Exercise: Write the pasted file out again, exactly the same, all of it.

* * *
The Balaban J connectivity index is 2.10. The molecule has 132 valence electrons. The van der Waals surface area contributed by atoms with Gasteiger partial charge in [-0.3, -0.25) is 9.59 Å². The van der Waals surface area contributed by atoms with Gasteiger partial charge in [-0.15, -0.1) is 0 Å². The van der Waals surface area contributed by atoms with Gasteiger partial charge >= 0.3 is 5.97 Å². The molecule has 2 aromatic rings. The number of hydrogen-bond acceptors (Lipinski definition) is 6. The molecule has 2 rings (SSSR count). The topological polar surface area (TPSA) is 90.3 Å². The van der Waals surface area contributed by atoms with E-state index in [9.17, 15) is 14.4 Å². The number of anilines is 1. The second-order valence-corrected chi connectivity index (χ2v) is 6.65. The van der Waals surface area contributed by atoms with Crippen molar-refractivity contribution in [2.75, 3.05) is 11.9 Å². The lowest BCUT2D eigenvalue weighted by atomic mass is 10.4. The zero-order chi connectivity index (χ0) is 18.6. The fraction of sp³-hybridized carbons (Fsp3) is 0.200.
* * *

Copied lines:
The Balaban J connectivity index is 2.10. The molecule has 132 valence electrons. The van der Waals surface area contributed by atoms with Gasteiger partial charge in [-0.3, -0.25) is 9.59 Å². The van der Waals surface area contributed by atoms with Gasteiger partial charge in [-0.15, -0.1) is 0 Å². The van der Waals surface area contributed by atoms with Gasteiger partial charge >= 0.3 is 5.97 Å². The molecule has 2 aromatic rings. The number of hydrogen-bond acceptors (Lipinski definition) is 6. The molecule has 2 rings (SSSR count). The topological polar surface area (TPSA) is 90.3 Å². The van der Waals surface area contributed by atoms with E-state index in [9.17, 15) is 14.4 Å². The number of anilines is 1. The second-order valence-corrected chi connectivity index (χ2v) is 6.65. The van der Waals surface area contributed by atoms with Crippen molar-refractivity contribution in [2.75, 3.05) is 11.9 Å². The lowest BCUT2D eigenvalue weighted by atomic mass is 10.4. The zero-order chi connectivity index (χ0) is 18.6. The fraction of sp³-hybridized carbons (Fsp3) is 0.200.